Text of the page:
Bad Honnef: Week One

group game for a better understanding of our influence in a new community

mapping of expectations (we love colorful post-its!!)

roles of consultants

lunch time :-)

burn-out spiral

What a week! I feel like having lived in Bad Honnef for more than a year already. Oslo seems far far away, although I think about it quite often and use a lot of knowledge (or wisdom?) I gathered during my first months at KHiO. The first week was basically an orientation week and is called “Inhouse-Training”.

During this course, we got an overview of the structure of GIZ which is quite confusing since the GIZ was just founded this january – as a fusion of the former “Deutscher Entwicklungsdienst” (DED), “Deutsche Gesellschaft für Technische Zusammenarbeit” (GTZ) and “Internationale Weiterbildung und Entwicklung GmbH” (INWENT). Right now, the whole organization seems to be in a phase of re-orientation – which gives us (the new employees) lots of opportunities for co-creation but also a feeling of uncertainness since there is not yet a clear vision guiding us. I had good discussions about the fusion – with both people from the former GTZ and DED. We will see where everything leads in the end, but I’m positive that the fusion was overdue and will lead to a reasonable cooperation.

We also had several small workshops on different subjects. For these workshops, we mostly worked in small groups with around 10 people – some with experience in developing work and others (like me) without. I really enjoyed the workshops since (at least in my group) we had lots of interesting discussions. We talked about our expectations and the expectations of GIZ, our role as consultants, about our fears and possible conflicts and how to deal with them. There is a great and honest exchange between all of us and it was good to get the opportunity to talk with people who just returned from the scholarship-program. Even though in the end, everyone says: “Well, I can’t tell you too much because it depends a big deal on where you go and with whom you will work.”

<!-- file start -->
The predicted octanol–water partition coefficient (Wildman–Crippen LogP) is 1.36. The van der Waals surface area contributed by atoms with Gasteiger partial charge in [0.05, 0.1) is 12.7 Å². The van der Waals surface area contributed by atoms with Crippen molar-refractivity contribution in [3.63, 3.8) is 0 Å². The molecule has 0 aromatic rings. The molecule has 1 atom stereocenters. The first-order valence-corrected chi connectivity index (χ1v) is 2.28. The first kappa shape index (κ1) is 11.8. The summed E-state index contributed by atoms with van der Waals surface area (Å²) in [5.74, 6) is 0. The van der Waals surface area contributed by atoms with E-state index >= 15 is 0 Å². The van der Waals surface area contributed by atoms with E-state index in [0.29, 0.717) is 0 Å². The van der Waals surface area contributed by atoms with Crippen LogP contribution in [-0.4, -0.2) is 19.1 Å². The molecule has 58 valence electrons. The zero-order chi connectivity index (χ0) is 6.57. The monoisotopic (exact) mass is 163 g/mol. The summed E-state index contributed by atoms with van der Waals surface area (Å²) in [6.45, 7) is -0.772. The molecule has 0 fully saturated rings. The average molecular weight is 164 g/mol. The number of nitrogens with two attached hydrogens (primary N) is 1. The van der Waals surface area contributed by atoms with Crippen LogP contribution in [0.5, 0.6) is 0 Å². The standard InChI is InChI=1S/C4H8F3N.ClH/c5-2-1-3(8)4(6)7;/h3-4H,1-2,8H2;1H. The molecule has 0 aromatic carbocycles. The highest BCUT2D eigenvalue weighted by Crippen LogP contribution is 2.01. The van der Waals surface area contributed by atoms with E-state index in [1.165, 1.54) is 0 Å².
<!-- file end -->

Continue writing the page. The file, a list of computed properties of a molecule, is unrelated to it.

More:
I had a good talk with some of my colleagues about integrity and values. I think it might become difficult to walk on the borderline between adapting to a foreign country, respecting a foreign culture and loosing our own values and beliefs. In how far can we understand, respect and even adapt to a different culture and when shall we insist on our “roots”? Even though I was already confronted with this in Italy and Norway, I think Laos will be an even bigger challenge… I’m looking forward to a course in “Intercultural Communication” which will follow within the next two weeks!


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